Last year Anatoly Karpov turned 64 (the significance of that number is not lost on chess fans). I for one found it hard to believe. Was it so long ago that we saw a slim young man from Urals confronting Boris Spassky for the first time and beating him hands down? I still remember his supremely nonchalant look as the game wasabout to begin. No sign of tension whatsoever.
My Best Games
by Anatoly Karpov
Edition Olms: 2007
The game itself was a smooth and elegant display of power.
Karpov’s ascent to chess Olympus began in 1973. He went from strength to strength from shared first place in Leningrad Interzonal to victories in Candidates’ matches with Polugaevsky, Spassky and Korchnoi. Ironically enough,chess public was not reconciled to his subsequent success. It didn’t quite forgive him for wresting the title from Fischer without making a move. The injustice meted out to Korchnoi on account of this official favouritereinforcedthe ill-will towards him and therise of the charismatic Kasparov made it worse.
Indeed, fans applauded when Garry won, though it took him two matches to accomplish the feat. “Serves him right,” saidthey about Anatoly’sdefeat. His subsequent efforts to regain the title from Garry did earn some sympathy, althoughthe publicgot a little tired of seeing the same rivals at it again and again.
Eventually, the rise of younger stars, Nigel Short and Anand put an end to Karpov’s position in championship chess, not without Anatoly claiming privilege to hold on to the title that was so dear to him. These controversies that dogged his career have also tended to obscure his real achievement as a player.
This brings me to the book under review. It has 100 games played during the period 1968-2003, all annotated by Karpov himself. One disappointing point is there are only 7 games played during the period before he became world champion. But then Anatoly has had a long career spanning over 3 decades.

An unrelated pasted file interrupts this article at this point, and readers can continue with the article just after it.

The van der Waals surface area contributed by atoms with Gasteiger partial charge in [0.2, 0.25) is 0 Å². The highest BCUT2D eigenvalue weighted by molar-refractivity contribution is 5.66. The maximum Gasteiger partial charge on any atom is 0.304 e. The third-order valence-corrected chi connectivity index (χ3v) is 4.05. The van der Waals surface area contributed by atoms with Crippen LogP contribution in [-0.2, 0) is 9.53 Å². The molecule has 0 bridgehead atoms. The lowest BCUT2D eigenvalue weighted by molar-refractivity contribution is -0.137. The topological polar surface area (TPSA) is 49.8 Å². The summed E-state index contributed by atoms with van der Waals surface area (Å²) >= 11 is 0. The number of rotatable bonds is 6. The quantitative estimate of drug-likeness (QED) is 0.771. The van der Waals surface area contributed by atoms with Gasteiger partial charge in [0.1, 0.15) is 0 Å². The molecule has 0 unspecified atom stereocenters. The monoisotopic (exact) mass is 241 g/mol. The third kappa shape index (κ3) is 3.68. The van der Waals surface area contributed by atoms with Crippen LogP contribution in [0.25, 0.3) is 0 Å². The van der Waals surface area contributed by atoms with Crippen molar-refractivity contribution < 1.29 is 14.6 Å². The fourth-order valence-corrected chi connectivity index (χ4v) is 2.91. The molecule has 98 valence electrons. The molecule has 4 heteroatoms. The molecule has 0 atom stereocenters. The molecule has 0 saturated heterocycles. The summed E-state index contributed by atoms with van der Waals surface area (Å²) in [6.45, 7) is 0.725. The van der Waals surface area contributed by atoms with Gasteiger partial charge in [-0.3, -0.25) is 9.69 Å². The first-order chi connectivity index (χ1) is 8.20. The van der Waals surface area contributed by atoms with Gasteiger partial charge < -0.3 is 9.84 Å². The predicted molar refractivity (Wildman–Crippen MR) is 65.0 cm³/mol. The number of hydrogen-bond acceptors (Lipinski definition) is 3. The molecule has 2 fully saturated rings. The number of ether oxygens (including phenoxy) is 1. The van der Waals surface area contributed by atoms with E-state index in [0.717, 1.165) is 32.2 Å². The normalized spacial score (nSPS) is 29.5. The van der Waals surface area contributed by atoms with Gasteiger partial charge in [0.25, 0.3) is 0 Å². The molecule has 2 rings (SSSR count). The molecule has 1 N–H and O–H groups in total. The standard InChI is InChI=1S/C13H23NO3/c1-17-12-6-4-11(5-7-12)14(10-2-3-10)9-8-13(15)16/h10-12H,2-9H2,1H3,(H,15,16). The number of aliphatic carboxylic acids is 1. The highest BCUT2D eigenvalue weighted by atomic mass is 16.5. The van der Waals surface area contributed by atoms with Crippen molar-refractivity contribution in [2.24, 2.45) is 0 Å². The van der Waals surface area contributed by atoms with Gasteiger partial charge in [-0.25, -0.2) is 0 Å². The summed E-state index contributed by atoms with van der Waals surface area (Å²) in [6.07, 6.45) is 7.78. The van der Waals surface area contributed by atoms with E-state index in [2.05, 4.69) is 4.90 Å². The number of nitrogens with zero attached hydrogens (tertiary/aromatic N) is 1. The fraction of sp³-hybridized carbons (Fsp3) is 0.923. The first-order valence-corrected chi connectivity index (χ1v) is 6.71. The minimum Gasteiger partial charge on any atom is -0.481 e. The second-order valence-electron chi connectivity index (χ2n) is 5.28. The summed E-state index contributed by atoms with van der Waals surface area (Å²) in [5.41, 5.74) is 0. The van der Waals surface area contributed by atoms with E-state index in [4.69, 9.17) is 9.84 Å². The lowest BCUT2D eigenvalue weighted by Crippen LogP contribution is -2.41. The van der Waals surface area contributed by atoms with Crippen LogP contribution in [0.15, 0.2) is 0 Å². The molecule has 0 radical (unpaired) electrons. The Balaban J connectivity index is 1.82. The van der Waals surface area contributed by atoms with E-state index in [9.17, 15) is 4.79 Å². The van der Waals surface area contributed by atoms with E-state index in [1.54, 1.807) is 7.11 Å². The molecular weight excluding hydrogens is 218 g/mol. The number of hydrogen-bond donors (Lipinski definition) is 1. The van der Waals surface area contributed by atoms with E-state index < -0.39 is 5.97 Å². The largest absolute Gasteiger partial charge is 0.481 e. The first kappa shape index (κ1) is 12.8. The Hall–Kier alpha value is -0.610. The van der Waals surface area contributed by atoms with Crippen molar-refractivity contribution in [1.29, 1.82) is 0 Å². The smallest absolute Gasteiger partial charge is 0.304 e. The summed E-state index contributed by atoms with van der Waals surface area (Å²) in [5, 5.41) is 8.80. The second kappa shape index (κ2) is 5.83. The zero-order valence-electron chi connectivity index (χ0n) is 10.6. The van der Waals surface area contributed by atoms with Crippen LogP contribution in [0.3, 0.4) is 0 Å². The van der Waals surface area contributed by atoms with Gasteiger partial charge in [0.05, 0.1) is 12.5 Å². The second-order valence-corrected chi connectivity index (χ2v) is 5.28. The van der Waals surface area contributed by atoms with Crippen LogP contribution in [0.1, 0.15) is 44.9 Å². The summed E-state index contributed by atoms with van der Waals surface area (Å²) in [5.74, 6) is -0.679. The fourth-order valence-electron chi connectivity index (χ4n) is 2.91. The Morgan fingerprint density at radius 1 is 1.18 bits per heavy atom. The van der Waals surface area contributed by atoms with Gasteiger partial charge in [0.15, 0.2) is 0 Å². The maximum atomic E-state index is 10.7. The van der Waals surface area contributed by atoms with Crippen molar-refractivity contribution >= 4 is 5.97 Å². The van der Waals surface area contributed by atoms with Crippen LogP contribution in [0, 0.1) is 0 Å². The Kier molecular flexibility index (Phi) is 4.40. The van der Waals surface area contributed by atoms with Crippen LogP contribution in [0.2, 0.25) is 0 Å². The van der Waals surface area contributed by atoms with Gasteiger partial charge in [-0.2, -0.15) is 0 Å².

How do his annotations compare with Garry’s? First, there is less egotism (“I am the greatest!” variety). Second, there is no gratuitous assistance from the computer. Anatloly is not too fond of the silicon monster. The emphasis is more on explaining the critical moments of the game. So only the most important variations are given, making it easy to follow.
The following game was played in the World Championship Match at Seville in 1987.
After 22 games the score was level with 11:11. Tension was at its peak with only two games left.
(I have followed Karpov’s annotations in the book and added a few lines by way of explanation for younger readers. Years later Kasparov came up with his own analysis of the game. It is cited wherever necessary – chessbibliophile)
A fine battle in which Karpov showed better nerves! Sadly, in the concluding game of the Match it was the other way round. Garry prevailed in a see-saw struggle. With the score 12:12 he retained the title. This book includes several other duels with Kasparov and Anatoly’s commentary deserves to be read both for his understanding of the game and the mind of his opponent.
In his long career Karpov beat members of the older generation like Korchnoi, Spassky and Polugaevsky. He also scored over peers like Belyavsky, Timman and Ljubojevic.
In the concluding phase of his career he fought off the challenge of younger players, Kamsky Anand and Kramnik. This book shows how he overcame each of them with subtle and powerful play.
My only grouse is that it does not explain how he lost to Kasparov in successive matches, albeit by narrow margin. Otherwise there is much to learn from this work. It speaks for the standard of games that the fine encounter I mentioned at the outset is not even included in the book.
In recent years’ titles with more detailed analysis of his games have appeared. Among them I would single out Tibor Karolyi’s title, Karpov’s strategic wins (volume 1 and volume 2). It offers rich biographical detail and deep annotations. I would also mention Kasparov’s trilogy, Kasparov vs Karpov 1975-1985, Kasparov vs Karpov 1986-1987 and Kasparov vs Karpov 1988-2009.
However, this book stands in its own right. You have it all from the horse’s mouth!